If somebody left you almost a million dollars with the caveat that it must be spent on a certain project, not socked away for a rainy day, would it take you over ten years to spend it? It might, if first that project had to get the OK from Town Meeting, then you had to make nice with your neighbors and agree to disagree with your critics, as well as address the concerns of the Wellesley Planning Board, all before convincing the town to vote yes to kicking in about $5.5 million more to make the dream come true.
And if your benefactor’s big idea was a standalone senior center on Washington Street, a project that got its start with former Wellesley resident Billie Tolles’ $825k bequest to the town back in 2005, well, you would have broken ground on that dream yesterday in response to the Wellesley Council on Aging’s invitation and in front of a festive and raucous crowd of over 200, mostly senior citizens, who gathered together in an atmosphere that was part dignified ceremony, part tent revival meeting.
Gayle Thieme, Director of Senior Services for Wellesley scanned her assembled congregants and asked them to give up their praise. “Isn’t this terrific?!” she asked to a return roar of, “Yeah!” from the choir, which was everybody.
Wellesley resident Nancy Abuhaydar seemed to sum up the general consensus with, “A lot of good people have worked hard to bring this day to fruition. Some of us didn’t think we’d live long enough to see this day.” Most likely some did not, but were perhaps smiling down on the proceedings.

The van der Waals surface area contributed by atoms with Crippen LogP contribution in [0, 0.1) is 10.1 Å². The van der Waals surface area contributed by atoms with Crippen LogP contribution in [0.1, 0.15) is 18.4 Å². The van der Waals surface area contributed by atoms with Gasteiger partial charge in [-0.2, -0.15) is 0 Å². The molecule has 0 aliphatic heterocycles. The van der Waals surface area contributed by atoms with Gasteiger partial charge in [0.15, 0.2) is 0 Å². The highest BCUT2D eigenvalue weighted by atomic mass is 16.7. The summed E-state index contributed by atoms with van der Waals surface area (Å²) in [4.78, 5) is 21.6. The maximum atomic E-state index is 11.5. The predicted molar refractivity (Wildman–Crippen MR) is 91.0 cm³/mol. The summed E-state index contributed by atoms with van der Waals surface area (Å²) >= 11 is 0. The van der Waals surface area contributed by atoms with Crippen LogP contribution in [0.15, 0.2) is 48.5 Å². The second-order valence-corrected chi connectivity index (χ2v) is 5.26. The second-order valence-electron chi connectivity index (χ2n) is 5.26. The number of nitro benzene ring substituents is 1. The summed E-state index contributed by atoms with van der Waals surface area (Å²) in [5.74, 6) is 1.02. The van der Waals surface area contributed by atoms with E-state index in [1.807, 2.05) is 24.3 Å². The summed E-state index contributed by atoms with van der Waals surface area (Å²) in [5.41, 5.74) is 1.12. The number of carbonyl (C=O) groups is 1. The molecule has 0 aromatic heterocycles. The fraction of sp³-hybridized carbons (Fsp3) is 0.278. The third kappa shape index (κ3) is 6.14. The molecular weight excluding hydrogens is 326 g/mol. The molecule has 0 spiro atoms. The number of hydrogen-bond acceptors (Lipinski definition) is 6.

Billie Tolles may have been one of those. A picture of a young, smiling Tolles, her hair an unruly mop of blonde curls, tennis racquet in hand, BFF Evelyn Parsons at her side, looking very Swellesley, shared space on a table with framed plans of the Tolles-Parsons senior center. Famous for her penny pinching and disdain for spending money, she might have understood the decade-plus delay with the actual spending money part of the plan.
You see, Billie had kind of a reputation. She liked to collect the money. She didn’t like to spend it. She was the one you wanted to be the treasurer of your organization, because you knew the money would never go missing while Billie was in charge. Known around town in her day as a civic-minded individual, it is said that she bore no ill will toward anyone except the New York Yankees.
The senior center is expected to open in fall of 2017, undoubtedly during a ceremony in which the hardhats and shovels of yesterday will make way for the scissors and ribbon of a grand opening. And, as at the ground-breaking ceremony, the patience of Job will likely be mentioned a lot. Before the seniors storm their new castle and make it their own.